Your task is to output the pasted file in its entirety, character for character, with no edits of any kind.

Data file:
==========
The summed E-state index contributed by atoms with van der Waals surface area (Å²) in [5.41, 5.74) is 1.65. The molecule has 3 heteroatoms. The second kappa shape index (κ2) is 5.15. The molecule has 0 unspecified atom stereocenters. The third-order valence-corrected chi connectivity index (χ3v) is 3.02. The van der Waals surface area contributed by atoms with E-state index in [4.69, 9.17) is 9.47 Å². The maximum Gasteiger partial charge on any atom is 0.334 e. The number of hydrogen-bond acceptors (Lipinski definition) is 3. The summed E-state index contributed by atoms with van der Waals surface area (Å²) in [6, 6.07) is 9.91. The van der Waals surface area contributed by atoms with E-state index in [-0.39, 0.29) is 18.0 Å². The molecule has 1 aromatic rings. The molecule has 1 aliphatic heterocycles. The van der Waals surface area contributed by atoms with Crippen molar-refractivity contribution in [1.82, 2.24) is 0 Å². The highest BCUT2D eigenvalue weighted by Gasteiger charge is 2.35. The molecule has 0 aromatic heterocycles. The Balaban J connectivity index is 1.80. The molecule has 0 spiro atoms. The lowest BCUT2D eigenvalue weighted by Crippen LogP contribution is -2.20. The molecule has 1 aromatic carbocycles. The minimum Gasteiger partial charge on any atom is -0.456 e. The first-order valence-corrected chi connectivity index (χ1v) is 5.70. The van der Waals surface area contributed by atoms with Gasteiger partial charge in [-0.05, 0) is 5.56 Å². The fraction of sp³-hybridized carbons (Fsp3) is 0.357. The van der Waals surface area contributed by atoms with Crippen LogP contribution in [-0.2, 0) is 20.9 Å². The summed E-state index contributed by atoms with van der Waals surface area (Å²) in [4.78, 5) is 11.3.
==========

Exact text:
The summed E-state index contributed by atoms with van der Waals surface area (Å²) in [5.41, 5.74) is 1.65. The molecule has 3 heteroatoms. The second kappa shape index (κ2) is 5.15. The molecule has 0 unspecified atom stereocenters. The third-order valence-corrected chi connectivity index (χ3v) is 3.02. The van der Waals surface area contributed by atoms with E-state index in [4.69, 9.17) is 9.47 Å². The maximum Gasteiger partial charge on any atom is 0.334 e. The number of hydrogen-bond acceptors (Lipinski definition) is 3. The summed E-state index contributed by atoms with van der Waals surface area (Å²) in [6, 6.07) is 9.91. The van der Waals surface area contributed by atoms with E-state index in [-0.39, 0.29) is 18.0 Å². The molecule has 1 aromatic rings. The molecule has 1 aliphatic heterocycles. The van der Waals surface area contributed by atoms with Crippen molar-refractivity contribution in [1.82, 2.24) is 0 Å². The highest BCUT2D eigenvalue weighted by Gasteiger charge is 2.35. The molecule has 0 aromatic heterocycles. The Balaban J connectivity index is 1.80. The molecule has 0 spiro atoms. The lowest BCUT2D eigenvalue weighted by Crippen LogP contribution is -2.20. The molecule has 1 aromatic carbocycles. The minimum Gasteiger partial charge on any atom is -0.456 e. The first-order valence-corrected chi connectivity index (χ1v) is 5.70. The van der Waals surface area contributed by atoms with Gasteiger partial charge in [-0.05, 0) is 5.56 Å². The fraction of sp³-hybridized carbons (Fsp3) is 0.357. The van der Waals surface area contributed by atoms with Crippen LogP contribution in [-0.2, 0) is 20.9 Å². The summed E-state index contributed by atoms with van der Waals surface area (Å²) in [4.78, 5) is 11.3.